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#SMH: Is your doctor texting during surgery?

Do you remember going out to dinner with someone and beginning an intense conversation? Perhaps you had something important to tell, or you finally felt comfortable enough to share something personal. However, just as you were feeling a connection, the other person pulled out a cellphone and proceeded to scroll.

While having a device in hand is a common practice, you may agree that there are times when a person needs to give complete attention to what is happening. If you felt a minor betrayal when your dinner partner texted during your conversation, imagine how it feels when your surgeon is texting during your operation.

Doctors defend their phone use

Apparently, having their phones with them during surgery allows doctors to access information quickly if a problem arises during surgery. Instead of waiting while someone from the medical team finds the information in a book or on an office computer, the surgeons can easily access databases, including your medical information, from their phones without dangerous delays during your procedure. However, patient advocates have many concerns about this practice, including:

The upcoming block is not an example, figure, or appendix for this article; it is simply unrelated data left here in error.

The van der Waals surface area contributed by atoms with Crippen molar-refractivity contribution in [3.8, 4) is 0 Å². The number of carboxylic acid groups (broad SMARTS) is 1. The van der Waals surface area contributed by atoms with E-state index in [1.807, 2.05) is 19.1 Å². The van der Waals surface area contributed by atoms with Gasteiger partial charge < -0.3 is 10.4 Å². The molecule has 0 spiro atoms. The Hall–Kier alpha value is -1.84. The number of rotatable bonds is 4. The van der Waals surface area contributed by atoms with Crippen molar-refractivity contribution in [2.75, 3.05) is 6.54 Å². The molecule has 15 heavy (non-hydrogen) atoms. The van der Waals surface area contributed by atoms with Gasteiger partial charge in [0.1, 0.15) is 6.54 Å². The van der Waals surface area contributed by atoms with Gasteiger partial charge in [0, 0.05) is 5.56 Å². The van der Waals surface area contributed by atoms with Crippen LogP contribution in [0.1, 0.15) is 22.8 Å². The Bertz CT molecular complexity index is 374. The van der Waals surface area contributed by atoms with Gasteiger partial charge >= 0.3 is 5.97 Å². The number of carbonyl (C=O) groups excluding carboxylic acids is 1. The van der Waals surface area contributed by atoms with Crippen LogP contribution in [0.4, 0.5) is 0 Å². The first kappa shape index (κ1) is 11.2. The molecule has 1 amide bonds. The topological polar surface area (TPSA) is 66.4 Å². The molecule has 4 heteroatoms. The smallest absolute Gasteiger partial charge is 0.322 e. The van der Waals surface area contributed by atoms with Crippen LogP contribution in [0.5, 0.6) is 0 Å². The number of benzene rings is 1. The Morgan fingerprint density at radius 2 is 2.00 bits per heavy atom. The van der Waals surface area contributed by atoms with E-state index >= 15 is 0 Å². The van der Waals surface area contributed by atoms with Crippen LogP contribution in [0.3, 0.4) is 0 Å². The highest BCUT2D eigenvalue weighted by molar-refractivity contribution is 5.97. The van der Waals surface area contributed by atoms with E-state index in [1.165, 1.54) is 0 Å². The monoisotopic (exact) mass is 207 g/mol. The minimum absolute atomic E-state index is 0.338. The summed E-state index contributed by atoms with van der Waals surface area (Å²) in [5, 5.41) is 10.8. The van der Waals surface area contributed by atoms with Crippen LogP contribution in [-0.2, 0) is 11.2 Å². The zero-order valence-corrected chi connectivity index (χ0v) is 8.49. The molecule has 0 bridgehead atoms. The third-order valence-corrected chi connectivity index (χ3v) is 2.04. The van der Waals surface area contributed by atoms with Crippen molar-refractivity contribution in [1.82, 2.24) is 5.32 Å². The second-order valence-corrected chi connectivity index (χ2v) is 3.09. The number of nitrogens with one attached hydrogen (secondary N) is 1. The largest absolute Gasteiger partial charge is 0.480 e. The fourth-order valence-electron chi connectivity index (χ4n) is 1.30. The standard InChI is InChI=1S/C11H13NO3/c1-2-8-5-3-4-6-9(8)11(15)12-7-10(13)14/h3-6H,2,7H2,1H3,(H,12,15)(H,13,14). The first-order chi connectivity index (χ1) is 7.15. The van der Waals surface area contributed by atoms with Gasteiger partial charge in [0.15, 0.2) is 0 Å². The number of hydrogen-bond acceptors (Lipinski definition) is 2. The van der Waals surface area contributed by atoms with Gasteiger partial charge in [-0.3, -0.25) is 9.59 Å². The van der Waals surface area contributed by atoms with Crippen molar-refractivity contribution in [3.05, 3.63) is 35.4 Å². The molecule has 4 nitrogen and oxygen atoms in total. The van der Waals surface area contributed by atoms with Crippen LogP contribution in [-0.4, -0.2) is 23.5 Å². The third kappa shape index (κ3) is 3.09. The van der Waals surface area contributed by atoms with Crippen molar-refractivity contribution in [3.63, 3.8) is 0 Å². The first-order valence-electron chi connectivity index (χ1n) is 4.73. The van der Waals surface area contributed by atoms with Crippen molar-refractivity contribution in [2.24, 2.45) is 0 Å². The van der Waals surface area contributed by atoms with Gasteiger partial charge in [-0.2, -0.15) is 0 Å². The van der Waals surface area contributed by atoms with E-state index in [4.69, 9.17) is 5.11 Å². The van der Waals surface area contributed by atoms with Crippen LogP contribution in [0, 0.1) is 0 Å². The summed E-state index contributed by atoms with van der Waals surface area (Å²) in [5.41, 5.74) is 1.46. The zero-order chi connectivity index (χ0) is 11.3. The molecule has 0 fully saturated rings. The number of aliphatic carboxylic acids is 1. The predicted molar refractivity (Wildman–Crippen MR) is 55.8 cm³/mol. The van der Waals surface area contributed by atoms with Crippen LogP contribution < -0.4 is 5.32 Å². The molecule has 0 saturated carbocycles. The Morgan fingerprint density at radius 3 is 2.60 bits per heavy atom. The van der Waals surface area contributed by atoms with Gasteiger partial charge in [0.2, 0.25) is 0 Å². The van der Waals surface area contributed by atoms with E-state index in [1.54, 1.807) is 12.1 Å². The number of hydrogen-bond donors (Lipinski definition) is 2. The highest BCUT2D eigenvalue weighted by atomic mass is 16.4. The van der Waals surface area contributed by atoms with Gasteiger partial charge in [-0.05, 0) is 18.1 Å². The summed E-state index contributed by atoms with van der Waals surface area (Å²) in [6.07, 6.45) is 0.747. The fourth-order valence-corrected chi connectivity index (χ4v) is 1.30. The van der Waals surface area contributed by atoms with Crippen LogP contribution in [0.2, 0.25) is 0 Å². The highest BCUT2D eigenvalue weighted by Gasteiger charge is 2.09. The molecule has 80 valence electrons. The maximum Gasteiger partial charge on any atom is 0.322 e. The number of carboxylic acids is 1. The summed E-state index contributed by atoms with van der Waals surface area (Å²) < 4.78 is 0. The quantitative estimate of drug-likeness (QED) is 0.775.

• Doctors are using their phones for other reasons besides research while in the operating room.
  • Cellphones are notorious for carrying bacteria.
  • Cellphones typically don't have security strong enough to protect confidential patient information.

More than half of all doctors use unsecure text messages to relay patient information, and many store such information on their phones without password protection. However, while this carelessness with your vital information may worry you, the cellphone itself may present a more immediate danger.

You don't have to be a germaphobe to be afraid of germs

No one has yet done a study on the amount and kinds of germs the average cellphone carries, but you can think about the places where your phone often ends up and let your imagination take it from there.

One study found that four out of five doctors carry contaminated phones into surgery with them, and Indiana hospitals typically do not have procedures in place for disinfecting them. During your surgery, if your doctor pulls his phone from his pocket, he is likely not re-sterilizing his hands or even changing his gloves before he places them back into your surgical opening.

What's really happening in there?

The other urgent concern is the distraction the phone creates in a doctor's hand. Lawsuits are now in progress against doctors whose phones indicate they were making personal calls, sending inappropriate texts, surfing the internet and taking pictures during critical surgical procedures. In several instances, the patient died, although no direct connection has yet been made to the use of a cellphone.

Reports and studies reveal terrifying data concerning the recent rise in surgical errors, approximately 250,000 a year. Each day, one person in the country dies from a medical mistake. Hospitals and government agencies are discussing checklists and protocol to prevent such accidents. Is it possible that the solution to preventing many of these errors is for doctors to leave their cellphones out of the operating room?

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